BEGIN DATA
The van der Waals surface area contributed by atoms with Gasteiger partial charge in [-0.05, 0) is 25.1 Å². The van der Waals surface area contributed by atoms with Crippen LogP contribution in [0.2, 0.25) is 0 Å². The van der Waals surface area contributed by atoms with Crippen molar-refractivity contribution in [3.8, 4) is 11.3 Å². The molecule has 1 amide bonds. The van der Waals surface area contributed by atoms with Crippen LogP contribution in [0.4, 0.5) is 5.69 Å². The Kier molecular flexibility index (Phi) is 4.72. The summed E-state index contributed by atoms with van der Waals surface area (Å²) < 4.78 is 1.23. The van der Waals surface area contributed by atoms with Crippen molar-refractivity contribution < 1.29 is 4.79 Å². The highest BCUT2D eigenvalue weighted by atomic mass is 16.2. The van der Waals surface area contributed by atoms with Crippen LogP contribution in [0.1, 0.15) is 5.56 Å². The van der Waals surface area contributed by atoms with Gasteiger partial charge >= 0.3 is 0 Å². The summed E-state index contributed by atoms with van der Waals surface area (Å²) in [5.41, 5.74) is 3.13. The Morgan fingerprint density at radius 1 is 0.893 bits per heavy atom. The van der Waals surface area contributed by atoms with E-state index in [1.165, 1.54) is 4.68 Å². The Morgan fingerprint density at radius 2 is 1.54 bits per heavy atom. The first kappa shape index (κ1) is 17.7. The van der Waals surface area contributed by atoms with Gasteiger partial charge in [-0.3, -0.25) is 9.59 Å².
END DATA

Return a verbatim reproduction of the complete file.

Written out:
The van der Waals surface area contributed by atoms with Gasteiger partial charge in [-0.05, 0) is 25.1 Å². The van der Waals surface area contributed by atoms with Crippen LogP contribution in [0.2, 0.25) is 0 Å². The van der Waals surface area contributed by atoms with Crippen molar-refractivity contribution in [3.8, 4) is 11.3 Å². The molecule has 1 amide bonds. The van der Waals surface area contributed by atoms with Crippen LogP contribution in [0.4, 0.5) is 5.69 Å². The Kier molecular flexibility index (Phi) is 4.72. The summed E-state index contributed by atoms with van der Waals surface area (Å²) < 4.78 is 1.23. The van der Waals surface area contributed by atoms with Crippen molar-refractivity contribution < 1.29 is 4.79 Å². The highest BCUT2D eigenvalue weighted by atomic mass is 16.2. The van der Waals surface area contributed by atoms with Crippen LogP contribution in [0.1, 0.15) is 5.56 Å². The van der Waals surface area contributed by atoms with Gasteiger partial charge >= 0.3 is 0 Å². The summed E-state index contributed by atoms with van der Waals surface area (Å²) in [5.41, 5.74) is 3.13. The Morgan fingerprint density at radius 1 is 0.893 bits per heavy atom. The van der Waals surface area contributed by atoms with E-state index in [1.165, 1.54) is 4.68 Å². The Morgan fingerprint density at radius 2 is 1.54 bits per heavy atom. The first kappa shape index (κ1) is 17.7. The van der Waals surface area contributed by atoms with Gasteiger partial charge in [-0.3, -0.25) is 9.59 Å².